A night of first class choreography, hairography and standing Os; we have our Finale Four
Credit: Fox

A visit to the 1950s, a visit to the 1960s and *so many* silent screams. Plus a dance marathon — three performances for each of our top six! My God, that’s a lot of blisters. So let’s get into it. There’s much to discuss.

The opening number, a Sonya Tayeh contemporary routine to Kelis’ “Scream,” was pretty sweet. I loved the contrast between the more lyrical sections and the more driving, dramatic parts. And what about that that front walkover Eliana did in the air over the guys’ heads? Insane. My only wish is that the costumes wouldn’t hide so much. I like to be able to distinguish the dancers from one another.

Listen, Cat’s dress tonight really commanded my respect. All her colors were working so brilliantly together, Ice Storm style: the orange and the browns and metallics on her frock plus that ever-so-mauve creamy lip color. I’ve felt that Cat has been going through a strange phase recently where she’s been eschewing lip color altogether, but tonight everything was just right.

The big deal about this evening: no saves from the judges. Eliminations are now based solely on America’s vote. For me, this added a spark and a little dash of intrigue to the whole affair.

How cute was it during the micro-solos when the boys mimicked each other’s styles? Three Cs!

The first duo of the night was Tiffany and all-star Benji with a Jean-Marc Genereux jive to “What I Like About You.” What a festival of happiness! So much energy, so much infectiousness – and I don’t mean disease-wise. Any choreography in which Tiffany can be a dynamo and get to cash in on her unlimited supply of cutes ‘n sass is bound to be winner. She’s really an athlete, maybe moreso than an artist. The pair got a standing O — the real, genuine, pop-out-of-your-seat kind — from all three judges. Nigel said the routine’s energy lifted the entire audience. Mary said she likes everything about Tiffany, who looked like a pro swing dancer. Christina’s hair looks great. Oh yeah, Christina Applegate was the guest judge tonight. I’m deeply ambivalent on the matter of Christina. I think she’s gives some smart feedback, and she sure does love dancers. Yet she’s such a show, is she not? I said it before and I’ll say it again: everything she utters is fraught with such *production.* She’s like that friend who’s super adorable and funny but knows it never knows when to dial it down for a second. Like maybe not everyone’s in the mood for a whole Broadway song and dance in every interaction, mkay?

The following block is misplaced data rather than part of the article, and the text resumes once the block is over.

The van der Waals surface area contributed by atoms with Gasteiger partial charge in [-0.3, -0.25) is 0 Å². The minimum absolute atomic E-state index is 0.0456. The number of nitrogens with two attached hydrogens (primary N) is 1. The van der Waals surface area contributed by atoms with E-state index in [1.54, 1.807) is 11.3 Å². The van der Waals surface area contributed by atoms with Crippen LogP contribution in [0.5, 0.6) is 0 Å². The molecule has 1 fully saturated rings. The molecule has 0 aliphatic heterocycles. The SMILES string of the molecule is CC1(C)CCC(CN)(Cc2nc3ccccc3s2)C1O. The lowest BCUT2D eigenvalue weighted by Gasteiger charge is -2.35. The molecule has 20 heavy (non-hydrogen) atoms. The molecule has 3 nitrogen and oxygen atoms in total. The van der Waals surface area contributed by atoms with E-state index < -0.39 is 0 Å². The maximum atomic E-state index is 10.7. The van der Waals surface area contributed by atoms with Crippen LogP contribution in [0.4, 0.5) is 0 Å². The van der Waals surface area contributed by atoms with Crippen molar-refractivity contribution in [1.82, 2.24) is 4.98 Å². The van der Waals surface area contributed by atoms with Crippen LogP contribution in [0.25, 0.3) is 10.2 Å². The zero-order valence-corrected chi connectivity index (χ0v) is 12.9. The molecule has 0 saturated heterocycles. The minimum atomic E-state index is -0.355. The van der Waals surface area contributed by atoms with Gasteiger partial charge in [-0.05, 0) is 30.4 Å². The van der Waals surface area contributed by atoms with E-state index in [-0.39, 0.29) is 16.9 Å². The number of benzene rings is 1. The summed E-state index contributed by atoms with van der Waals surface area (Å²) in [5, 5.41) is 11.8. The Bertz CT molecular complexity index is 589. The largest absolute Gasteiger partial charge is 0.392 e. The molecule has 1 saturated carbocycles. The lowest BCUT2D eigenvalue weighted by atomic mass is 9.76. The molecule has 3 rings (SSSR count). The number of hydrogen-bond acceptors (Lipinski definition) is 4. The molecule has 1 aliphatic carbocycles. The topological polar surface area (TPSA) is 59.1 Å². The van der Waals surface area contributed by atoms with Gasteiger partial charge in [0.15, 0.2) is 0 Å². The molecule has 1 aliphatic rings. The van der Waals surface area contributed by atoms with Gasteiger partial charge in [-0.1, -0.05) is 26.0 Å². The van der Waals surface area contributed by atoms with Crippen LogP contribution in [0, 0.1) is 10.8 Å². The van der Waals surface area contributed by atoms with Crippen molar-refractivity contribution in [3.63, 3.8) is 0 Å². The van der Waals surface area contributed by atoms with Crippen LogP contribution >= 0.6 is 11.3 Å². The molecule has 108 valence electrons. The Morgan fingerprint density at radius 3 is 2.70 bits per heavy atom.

A few more profound thoughts about T-Maher-Star:

– She really likes that Pebbles hairstyle for rehearsals.

– Girl is a powerhouse. She can do everything. And she’s more than just a technical dancer; there’s real joy in her performances. But she just doesn’t have star quality that Eliana has. And this got me thinking about star quality. It’s so elusive, so hard to articulate. If anyone’s so compelled I’d love to discuss this in comments.

– Costuming for this routine got me thinking about cut-outs and mono-kinis and the like, which in turn got me thinking about Julia Roberts in “Pretty Woman” and that blue, two-piece cut-out dress she wore during the whore parts of the movie. I’m not sure what actual fashion people think about this look — is it in at all? totally out? in an ironic way? in for dancers only? — but I’d really like to take part in it somehow. Swimsuit, I guess. Summer 2013.